St. Louis Rises: Interview with Director Andrew Litten

9th May 2019

This film voices a very interesting story from the inside, which I imagine resonates with what has been happening in other cities around the world. “When people are angry sometimes they only way they know express themselves is to destroy stuff”. Touching, insightful, and sad.

We tracked down the director of St. Louis Rises, Andrew Litten, to ask him a few questions. If you’d like to see your film on, then please feel free to make a submission.

Copy of STL_DIRCUT_COLOR.00_01_08_14.Still039 | MadeGood.films

MadeGood – Please give me some information about yourself as a filmmaker, and how you got into making films. Is St. Louis Rises a typical example of the sort of work you do?

Andrew – I grew up in Atlanta, Georgia, with a video camera and skateboard attached at the hip. I would take trips into the city every weekend to film my friends skating, and that time in my life largely affected my interest in film. Skate videos such as Hot Chocolate and Mind Field had innovative, well shot skits in between skating that I would play over and over.

It wasn’t until I turned 18 or 19 that I started to have a deeper interest in film. I was living in downtown Atlanta, working on any job that involved a video camera. There was a renaissance happening in the Atlanta Rap Scene, and as a result of that I got embedded in the music video world. Music videos were being shot every single day, so it was a “film school” for myself and everyone involved. It became an obsession. After working in that world for a couple years, I decided to make the move to LA. I’ve been here for four years now.

St. Louis Rises was created at a very pivotal time in my life. In 2016, I was editing full-time and directing by night. I had an opportunity to direct a commercial in St. Louis, but at the same time was yearning for creating something real. The content producer I was working with, Gavin Guidry, and cinematographer, Kristian Zuniga, were down to hang back for a few extra days and create something of our own. We dug deep, did everything on our own, and now STL Rises is the foundation for the work I have done since.

St. Louis Rises | MadeGood.films

MadeGood – Unfortunately, this is a very important film that you’ve made, and I think you’ve done a really good job in presenting a powerful message. What made you want to make a film about it in the first place, do you have a personal connection to St. Louis, or racism and segregation otherwise?

Andrew – We shot STL Rises in the Summer of 2016. It was a very tragic and difficult time. There was a surge of police brutalities in the media, so a lot of anger and sadness was in the air. It was also the two year anniversary of Mike Brown’s death, so STL as a whole was trying to come to terms with what two years meant to them.

As we were street casting for our commercial, we would speak with our subjects about all aspects of STL. It became very apparent that the residents had a different side of the story to what media had portrayed during the unrest in Ferguson. We talked with one person about it, and then were referred to another person down the street, so on and so forth. I remember we ended up talking with 4 people in one day who all had a similar opinion and recounting of events from the time around Mike Brown’s passing, and decided that the residents story needed to be told. The short doc is merely a vessel for the residents to tell their stories, and I think that unfiltered respect is what made the doc so relatable.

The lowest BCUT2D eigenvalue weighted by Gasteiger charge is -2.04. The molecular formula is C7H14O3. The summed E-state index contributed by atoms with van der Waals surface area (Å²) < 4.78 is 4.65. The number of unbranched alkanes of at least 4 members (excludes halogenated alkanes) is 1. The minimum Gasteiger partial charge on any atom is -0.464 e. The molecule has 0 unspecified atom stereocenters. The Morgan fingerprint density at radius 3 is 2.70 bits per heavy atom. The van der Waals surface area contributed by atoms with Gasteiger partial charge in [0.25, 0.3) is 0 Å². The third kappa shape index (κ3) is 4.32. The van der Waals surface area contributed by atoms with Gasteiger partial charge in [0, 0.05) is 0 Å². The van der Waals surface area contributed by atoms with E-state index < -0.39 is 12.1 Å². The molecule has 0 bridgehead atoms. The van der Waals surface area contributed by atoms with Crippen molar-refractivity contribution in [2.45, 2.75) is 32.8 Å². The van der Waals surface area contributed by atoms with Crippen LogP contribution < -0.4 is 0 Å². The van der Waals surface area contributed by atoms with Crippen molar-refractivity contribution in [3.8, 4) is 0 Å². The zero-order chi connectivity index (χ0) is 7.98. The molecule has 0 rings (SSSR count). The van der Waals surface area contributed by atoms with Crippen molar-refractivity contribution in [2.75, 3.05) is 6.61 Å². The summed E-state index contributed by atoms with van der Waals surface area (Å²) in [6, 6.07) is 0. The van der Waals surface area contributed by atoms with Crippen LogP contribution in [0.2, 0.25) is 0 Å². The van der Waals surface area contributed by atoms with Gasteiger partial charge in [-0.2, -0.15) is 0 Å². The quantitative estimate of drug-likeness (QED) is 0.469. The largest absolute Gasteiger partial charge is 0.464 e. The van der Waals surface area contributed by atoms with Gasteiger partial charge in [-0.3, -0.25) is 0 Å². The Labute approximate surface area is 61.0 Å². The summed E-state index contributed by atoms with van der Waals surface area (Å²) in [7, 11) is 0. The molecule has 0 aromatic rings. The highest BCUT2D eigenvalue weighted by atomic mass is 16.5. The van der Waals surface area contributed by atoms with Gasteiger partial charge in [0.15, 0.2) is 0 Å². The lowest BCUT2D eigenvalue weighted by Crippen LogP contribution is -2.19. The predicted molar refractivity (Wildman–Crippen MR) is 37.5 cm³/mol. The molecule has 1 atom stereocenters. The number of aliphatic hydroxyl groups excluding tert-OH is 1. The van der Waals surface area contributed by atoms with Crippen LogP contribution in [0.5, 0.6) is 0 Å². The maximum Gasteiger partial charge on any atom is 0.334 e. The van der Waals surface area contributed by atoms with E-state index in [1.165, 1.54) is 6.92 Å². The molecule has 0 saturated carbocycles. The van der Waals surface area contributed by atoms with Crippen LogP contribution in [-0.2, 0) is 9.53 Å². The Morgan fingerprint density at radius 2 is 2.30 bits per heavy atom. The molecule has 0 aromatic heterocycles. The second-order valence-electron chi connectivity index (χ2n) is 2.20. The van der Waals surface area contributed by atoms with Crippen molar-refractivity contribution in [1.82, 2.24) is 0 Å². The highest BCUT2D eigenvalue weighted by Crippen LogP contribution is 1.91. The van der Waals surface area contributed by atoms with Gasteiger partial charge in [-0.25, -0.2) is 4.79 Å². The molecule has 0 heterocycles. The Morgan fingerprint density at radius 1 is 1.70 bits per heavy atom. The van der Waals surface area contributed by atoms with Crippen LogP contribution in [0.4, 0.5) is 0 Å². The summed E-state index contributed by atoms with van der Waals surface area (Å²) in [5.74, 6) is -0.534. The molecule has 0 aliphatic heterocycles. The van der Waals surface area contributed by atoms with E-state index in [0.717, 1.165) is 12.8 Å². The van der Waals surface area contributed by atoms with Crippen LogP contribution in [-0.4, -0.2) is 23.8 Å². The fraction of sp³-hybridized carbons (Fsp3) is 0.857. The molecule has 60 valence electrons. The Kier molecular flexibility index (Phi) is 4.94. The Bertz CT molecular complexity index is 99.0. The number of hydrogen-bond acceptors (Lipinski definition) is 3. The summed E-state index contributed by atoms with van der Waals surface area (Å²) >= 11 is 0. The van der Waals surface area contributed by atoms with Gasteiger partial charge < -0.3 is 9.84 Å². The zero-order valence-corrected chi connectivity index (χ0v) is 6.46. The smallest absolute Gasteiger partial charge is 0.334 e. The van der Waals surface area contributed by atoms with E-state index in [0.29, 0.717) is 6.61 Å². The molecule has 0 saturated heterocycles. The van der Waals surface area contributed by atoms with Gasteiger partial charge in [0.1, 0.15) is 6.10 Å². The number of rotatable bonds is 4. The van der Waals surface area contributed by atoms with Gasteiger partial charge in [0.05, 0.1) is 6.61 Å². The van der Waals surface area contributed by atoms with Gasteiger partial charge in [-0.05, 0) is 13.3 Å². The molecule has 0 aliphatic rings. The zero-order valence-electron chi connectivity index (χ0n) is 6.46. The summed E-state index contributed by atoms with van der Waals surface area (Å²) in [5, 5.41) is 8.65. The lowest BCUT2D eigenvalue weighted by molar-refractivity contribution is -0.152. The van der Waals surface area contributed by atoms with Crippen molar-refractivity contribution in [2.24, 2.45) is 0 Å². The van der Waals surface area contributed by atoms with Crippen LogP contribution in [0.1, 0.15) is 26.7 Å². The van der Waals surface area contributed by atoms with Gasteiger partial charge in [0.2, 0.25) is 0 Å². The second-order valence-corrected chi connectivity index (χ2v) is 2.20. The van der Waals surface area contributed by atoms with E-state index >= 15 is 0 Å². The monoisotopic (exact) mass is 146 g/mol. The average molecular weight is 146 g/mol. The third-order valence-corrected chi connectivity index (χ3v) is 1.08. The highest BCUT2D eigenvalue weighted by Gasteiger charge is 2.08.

Copy of STL_DIRCUT_COLOR.00_03_02_10.Still049 | MadeGood.films

MadeGood – The film includes a mix of personal stories, poetry, dance, and more. How did you assemble the people who feature in your film?

Andrew – The cast was assembled completely by word of mouth being on the ground. The first person we spoke with was Jon Alexander, the photographer in the doc. At the time, he was actually working with the agency we did the commercial through. We talked with him, and he recommended we speak with Gentlemen of Vision- an organization in STL that teaches young men the importance of leadership through step. Their choreographed moves in the first act became a huge part of showing the city’s anger in a more positive light.

Most of the doc just happened that way. Marcellus Buckley, otherwise known as “The Ferguson Poet,” says the opening words in the doc. We met him while paying our respects at the site of Mike Brown’s passing. Dwayne Ingram, one of our most powerful interviews in the doc, we met through a mutual friend. It was all an organic unraveling of incredible people who wanted to share their stories.

St. Louis Rises.mp400005 | MadeGood.films

MadeGood – This film is now more than a year old. Do you think the situation in St. Louis has changed since then, and are things different in the wake of what happened in Ferguson in 2014?

Andrew – I think it’s a constant, always changing, ongoing conversation. The community is giving it all they got to uncover a new everyday reality. There’s small victories, large victories and setbacks- but all are valuable in learning how to keep pushing forward. The community of St. Louis is beyond resilient and they’ll continue to break down walls.

St. Louis Rises.mp400003 | MadeGood.films

MadeGood – What are you working on next?

Andrew – I just wrapped up a short documentary titled 1800 Seconds, which chronicles the making of Pusha T’s executive produced album of the same name with 10 unsigned artists. Aside from that, I’m constantly finding ways to knock out passion projects like STL Rises and further my own creative pursuit. I have a few projects dropping later this year!

MadeGood – Nice one Andrew! Can’t wait to see 1800 seconds (which can bee seen here), and the rest of your projects this year.

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